Extrapolating from these developments, some scientists believe that polar bears could be extinct in the wild within the next century. While the last survey in 1997 suggested that polar bears in Alaska were not endangered, next year’s update might come to a different conclusion. Scientists estimate there are currently 20,000 to 25,000 polar bears world-wide.
Climate Change and Extinction
Several studies published in recent months have warned that climate change could trigger significant species extinction before the close of the 21st century. Earlier this year NASA reported that 2005 was the warmest year on record while the National Oceanic and Atmospheric Administration (NOAA) said that there was a record 2.6 parts per million (ppm) jump in levels of carbon dioxide (CO2) in the atmosphere. Atmospheric CO2 concentrations now stand at the highest level in more than 650,000 years.
Past mass extinction events linked to climate change
Most mass extinctions were caused by gradual climate change rather than catastrophic asteroid impacts says Peter Ward, a paleontologist at the University of Washington in Seattle, in an upcoming article in New Scientist magazine. Ward says that of the five major extinctions have occurred in the past 500 million years — the Ordovician, the Devonian, the Permian, the Triassic and the Cretaceous—, only one, the Cretaceous event which wiped out the dinosaurs, was likely caused by an asteroid impact. “It’s such a simple idea that for 20 years we just assumed the same was true for all extinctions,” says Ward. He believes that climate change has been responsible for most of the great extinctions.
The Earth could see massive waves of species extinctions around the world if global warming continues unabated, according to a new study published in the scientific journal Conservation Biology. Given its potential to damage areas far away from human habitation, the study finds that global warming represents one of the most pervasive threats to our planet’s biodiversity — in some areas rivaling and even surpassing deforestation as the main threat to biodiversity.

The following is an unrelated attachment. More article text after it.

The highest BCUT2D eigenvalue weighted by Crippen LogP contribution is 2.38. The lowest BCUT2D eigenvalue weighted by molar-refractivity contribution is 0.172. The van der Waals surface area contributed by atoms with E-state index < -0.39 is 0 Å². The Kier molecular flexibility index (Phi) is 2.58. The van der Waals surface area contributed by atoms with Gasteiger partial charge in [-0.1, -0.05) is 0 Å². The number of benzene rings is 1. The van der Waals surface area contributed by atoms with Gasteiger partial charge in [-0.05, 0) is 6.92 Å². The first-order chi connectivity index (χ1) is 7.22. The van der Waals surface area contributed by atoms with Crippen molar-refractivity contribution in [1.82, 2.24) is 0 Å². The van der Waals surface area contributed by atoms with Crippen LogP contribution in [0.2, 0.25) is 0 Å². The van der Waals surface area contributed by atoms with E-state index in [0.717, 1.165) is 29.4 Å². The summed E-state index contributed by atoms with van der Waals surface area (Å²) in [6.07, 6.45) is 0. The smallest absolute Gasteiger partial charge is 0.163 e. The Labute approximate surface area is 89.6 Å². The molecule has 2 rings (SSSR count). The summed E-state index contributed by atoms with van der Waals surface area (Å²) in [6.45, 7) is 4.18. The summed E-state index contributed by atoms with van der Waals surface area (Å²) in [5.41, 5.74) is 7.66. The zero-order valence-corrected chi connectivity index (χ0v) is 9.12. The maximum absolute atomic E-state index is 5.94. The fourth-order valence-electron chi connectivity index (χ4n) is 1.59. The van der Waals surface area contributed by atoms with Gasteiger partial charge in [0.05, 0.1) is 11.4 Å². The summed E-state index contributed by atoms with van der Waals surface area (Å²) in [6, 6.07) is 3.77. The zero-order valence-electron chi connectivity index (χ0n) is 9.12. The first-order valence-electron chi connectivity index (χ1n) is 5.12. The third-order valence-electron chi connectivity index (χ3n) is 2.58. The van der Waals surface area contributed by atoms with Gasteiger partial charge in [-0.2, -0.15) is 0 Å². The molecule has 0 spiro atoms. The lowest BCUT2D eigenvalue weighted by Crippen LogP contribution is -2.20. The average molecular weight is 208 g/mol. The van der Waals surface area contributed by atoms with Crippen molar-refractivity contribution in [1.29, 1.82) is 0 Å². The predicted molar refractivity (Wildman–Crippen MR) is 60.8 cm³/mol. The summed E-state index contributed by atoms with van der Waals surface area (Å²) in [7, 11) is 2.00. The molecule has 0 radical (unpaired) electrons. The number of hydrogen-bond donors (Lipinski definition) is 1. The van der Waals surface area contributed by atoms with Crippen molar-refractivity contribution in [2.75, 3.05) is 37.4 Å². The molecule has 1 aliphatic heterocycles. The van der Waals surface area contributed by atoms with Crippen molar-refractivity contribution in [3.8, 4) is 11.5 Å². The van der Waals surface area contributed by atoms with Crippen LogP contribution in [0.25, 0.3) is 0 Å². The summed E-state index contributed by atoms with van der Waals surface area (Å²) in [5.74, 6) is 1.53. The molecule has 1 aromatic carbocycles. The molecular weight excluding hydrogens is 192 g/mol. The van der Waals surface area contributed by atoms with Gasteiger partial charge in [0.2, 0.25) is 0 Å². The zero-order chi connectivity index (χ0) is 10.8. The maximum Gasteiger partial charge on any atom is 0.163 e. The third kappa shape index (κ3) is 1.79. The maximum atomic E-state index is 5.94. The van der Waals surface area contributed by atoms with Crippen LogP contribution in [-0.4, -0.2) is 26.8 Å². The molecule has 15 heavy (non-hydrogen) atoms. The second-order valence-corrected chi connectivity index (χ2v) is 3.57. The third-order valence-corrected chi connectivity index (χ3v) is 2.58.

The dramatic global decline of amphibians may be directly connected to global warming warns a new study published in the journal Nature. Looking at a group of frogs found in biodiversity hotspots in Central and South America, scientists found links between higher temperatures and frog extinctions caused by a skin fungus. The infectious skin disease — a type of chytrid fungus (Batrachochytrium dendrobatidis)—is now found in frog populations around the world and is the main suspect in the rapid disappearance of amphibians.
A new report that links global warming to the recent extinction of dozens of amphibian species in tropical America is more evidence of a large phenomena that may affect broad regions, many animal species and ultimately humans, according to researchers at Oregon State University. A study being published Thursday in the journal Nature finds compelling evidence that global climate change created favorable conditions for a pathogenic fungus in Central and South America. That fungus, in turn, led to widespread extinctions of harlequin frogs at middle elevations of mountainous regions.
Recent studies have even predicted that up to one million species could go extinct due to climate change. Whatever scenario one may refer to, the number of reports of extinctions and changes in ecosystems are increasing already.